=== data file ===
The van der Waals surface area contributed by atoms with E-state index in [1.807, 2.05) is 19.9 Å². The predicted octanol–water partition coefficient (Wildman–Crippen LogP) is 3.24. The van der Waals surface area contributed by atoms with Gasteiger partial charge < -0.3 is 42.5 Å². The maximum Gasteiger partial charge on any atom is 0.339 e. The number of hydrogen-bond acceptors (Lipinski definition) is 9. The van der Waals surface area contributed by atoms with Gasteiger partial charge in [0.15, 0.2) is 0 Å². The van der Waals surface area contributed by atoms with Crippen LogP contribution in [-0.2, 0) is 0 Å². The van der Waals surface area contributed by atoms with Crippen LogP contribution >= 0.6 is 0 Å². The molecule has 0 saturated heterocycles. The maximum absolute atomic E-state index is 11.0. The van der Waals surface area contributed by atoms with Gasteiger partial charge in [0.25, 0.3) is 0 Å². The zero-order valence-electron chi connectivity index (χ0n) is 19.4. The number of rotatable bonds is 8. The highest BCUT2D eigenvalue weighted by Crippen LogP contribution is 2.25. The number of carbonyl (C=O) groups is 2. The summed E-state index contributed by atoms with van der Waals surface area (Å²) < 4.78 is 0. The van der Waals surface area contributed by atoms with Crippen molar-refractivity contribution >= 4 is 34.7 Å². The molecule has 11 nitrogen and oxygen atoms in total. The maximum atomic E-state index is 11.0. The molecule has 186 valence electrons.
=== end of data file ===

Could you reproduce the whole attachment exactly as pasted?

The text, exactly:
The van der Waals surface area contributed by atoms with E-state index in [1.807, 2.05) is 19.9 Å². The predicted octanol–water partition coefficient (Wildman–Crippen LogP) is 3.24. The van der Waals surface area contributed by atoms with Gasteiger partial charge < -0.3 is 42.5 Å². The maximum Gasteiger partial charge on any atom is 0.339 e. The number of hydrogen-bond acceptors (Lipinski definition) is 9. The van der Waals surface area contributed by atoms with Gasteiger partial charge in [0.15, 0.2) is 0 Å². The van der Waals surface area contributed by atoms with Crippen LogP contribution in [-0.2, 0) is 0 Å². The van der Waals surface area contributed by atoms with Crippen LogP contribution >= 0.6 is 0 Å². The molecule has 0 saturated heterocycles. The maximum absolute atomic E-state index is 11.0. The van der Waals surface area contributed by atoms with Gasteiger partial charge in [0.25, 0.3) is 0 Å². The zero-order valence-electron chi connectivity index (χ0n) is 19.4. The number of rotatable bonds is 8. The highest BCUT2D eigenvalue weighted by Crippen LogP contribution is 2.25. The number of carbonyl (C=O) groups is 2. The summed E-state index contributed by atoms with van der Waals surface area (Å²) < 4.78 is 0. The van der Waals surface area contributed by atoms with Crippen molar-refractivity contribution >= 4 is 34.7 Å². The molecule has 11 nitrogen and oxygen atoms in total. The maximum atomic E-state index is 11.0. The molecule has 186 valence electrons.